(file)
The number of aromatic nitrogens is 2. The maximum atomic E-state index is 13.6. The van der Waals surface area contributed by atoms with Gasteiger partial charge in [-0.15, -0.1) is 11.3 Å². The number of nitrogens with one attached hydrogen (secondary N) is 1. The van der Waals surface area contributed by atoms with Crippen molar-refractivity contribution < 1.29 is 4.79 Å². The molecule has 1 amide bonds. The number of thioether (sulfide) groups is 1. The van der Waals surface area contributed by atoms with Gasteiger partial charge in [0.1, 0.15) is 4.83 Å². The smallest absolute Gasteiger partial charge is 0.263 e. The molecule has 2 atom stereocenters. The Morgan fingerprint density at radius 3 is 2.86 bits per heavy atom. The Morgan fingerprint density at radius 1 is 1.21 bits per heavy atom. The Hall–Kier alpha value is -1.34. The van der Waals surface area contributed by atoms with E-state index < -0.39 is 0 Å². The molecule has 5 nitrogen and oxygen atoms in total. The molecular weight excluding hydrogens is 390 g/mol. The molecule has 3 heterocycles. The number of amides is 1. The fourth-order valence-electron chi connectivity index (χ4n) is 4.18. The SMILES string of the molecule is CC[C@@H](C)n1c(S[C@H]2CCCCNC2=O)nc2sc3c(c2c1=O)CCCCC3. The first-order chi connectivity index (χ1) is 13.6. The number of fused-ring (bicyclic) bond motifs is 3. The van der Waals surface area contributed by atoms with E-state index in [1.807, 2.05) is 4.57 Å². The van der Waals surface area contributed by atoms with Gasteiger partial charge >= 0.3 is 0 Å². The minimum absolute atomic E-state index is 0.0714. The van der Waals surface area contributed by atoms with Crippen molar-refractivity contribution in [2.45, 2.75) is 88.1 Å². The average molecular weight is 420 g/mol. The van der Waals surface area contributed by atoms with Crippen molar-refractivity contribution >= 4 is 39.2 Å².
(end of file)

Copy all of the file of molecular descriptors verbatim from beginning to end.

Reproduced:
The number of aromatic nitrogens is 2. The maximum atomic E-state index is 13.6. The van der Waals surface area contributed by atoms with Gasteiger partial charge in [-0.15, -0.1) is 11.3 Å². The number of nitrogens with one attached hydrogen (secondary N) is 1. The van der Waals surface area contributed by atoms with Crippen molar-refractivity contribution < 1.29 is 4.79 Å². The molecule has 1 amide bonds. The number of thioether (sulfide) groups is 1. The van der Waals surface area contributed by atoms with Gasteiger partial charge in [0.1, 0.15) is 4.83 Å². The smallest absolute Gasteiger partial charge is 0.263 e. The molecule has 2 atom stereocenters. The Morgan fingerprint density at radius 3 is 2.86 bits per heavy atom. The Morgan fingerprint density at radius 1 is 1.21 bits per heavy atom. The Hall–Kier alpha value is -1.34. The van der Waals surface area contributed by atoms with E-state index < -0.39 is 0 Å². The molecule has 5 nitrogen and oxygen atoms in total. The molecular weight excluding hydrogens is 390 g/mol. The molecule has 3 heterocycles. The number of amides is 1. The fourth-order valence-electron chi connectivity index (χ4n) is 4.18. The SMILES string of the molecule is CC[C@@H](C)n1c(S[C@H]2CCCCNC2=O)nc2sc3c(c2c1=O)CCCCC3. The first-order chi connectivity index (χ1) is 13.6. The number of fused-ring (bicyclic) bond motifs is 3. The van der Waals surface area contributed by atoms with E-state index in [1.807, 2.05) is 4.57 Å². The van der Waals surface area contributed by atoms with Gasteiger partial charge >= 0.3 is 0 Å². The minimum absolute atomic E-state index is 0.0714. The van der Waals surface area contributed by atoms with Crippen molar-refractivity contribution in [2.45, 2.75) is 88.1 Å². The average molecular weight is 420 g/mol. The van der Waals surface area contributed by atoms with Crippen molar-refractivity contribution >= 4 is 39.2 Å².